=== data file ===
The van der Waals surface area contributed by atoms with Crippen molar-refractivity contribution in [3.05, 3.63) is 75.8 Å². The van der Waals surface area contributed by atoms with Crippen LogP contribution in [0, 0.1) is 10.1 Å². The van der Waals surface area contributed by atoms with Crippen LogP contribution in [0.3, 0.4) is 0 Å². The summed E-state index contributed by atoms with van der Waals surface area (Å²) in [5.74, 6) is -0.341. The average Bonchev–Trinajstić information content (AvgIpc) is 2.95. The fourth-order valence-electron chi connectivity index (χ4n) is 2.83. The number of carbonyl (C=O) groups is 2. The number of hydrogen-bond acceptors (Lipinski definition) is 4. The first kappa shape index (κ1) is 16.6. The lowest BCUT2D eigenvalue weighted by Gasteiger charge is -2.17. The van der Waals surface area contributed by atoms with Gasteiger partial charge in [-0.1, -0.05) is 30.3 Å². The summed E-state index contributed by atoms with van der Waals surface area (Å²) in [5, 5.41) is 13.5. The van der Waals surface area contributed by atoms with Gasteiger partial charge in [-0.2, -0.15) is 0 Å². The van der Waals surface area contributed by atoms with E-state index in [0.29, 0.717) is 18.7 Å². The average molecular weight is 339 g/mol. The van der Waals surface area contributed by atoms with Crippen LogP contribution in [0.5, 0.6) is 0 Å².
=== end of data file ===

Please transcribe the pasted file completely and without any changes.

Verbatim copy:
The van der Waals surface area contributed by atoms with Crippen molar-refractivity contribution in [3.05, 3.63) is 75.8 Å². The van der Waals surface area contributed by atoms with Crippen LogP contribution in [0, 0.1) is 10.1 Å². The van der Waals surface area contributed by atoms with Crippen LogP contribution in [0.3, 0.4) is 0 Å². The summed E-state index contributed by atoms with van der Waals surface area (Å²) in [5.74, 6) is -0.341. The average Bonchev–Trinajstić information content (AvgIpc) is 2.95. The fourth-order valence-electron chi connectivity index (χ4n) is 2.83. The number of carbonyl (C=O) groups is 2. The number of hydrogen-bond acceptors (Lipinski definition) is 4. The first kappa shape index (κ1) is 16.6. The lowest BCUT2D eigenvalue weighted by Gasteiger charge is -2.17. The van der Waals surface area contributed by atoms with Gasteiger partial charge in [-0.1, -0.05) is 30.3 Å². The summed E-state index contributed by atoms with van der Waals surface area (Å²) in [5, 5.41) is 13.5. The van der Waals surface area contributed by atoms with Gasteiger partial charge in [-0.2, -0.15) is 0 Å². The van der Waals surface area contributed by atoms with E-state index in [0.29, 0.717) is 18.7 Å². The average molecular weight is 339 g/mol. The van der Waals surface area contributed by atoms with Crippen LogP contribution in [0.5, 0.6) is 0 Å².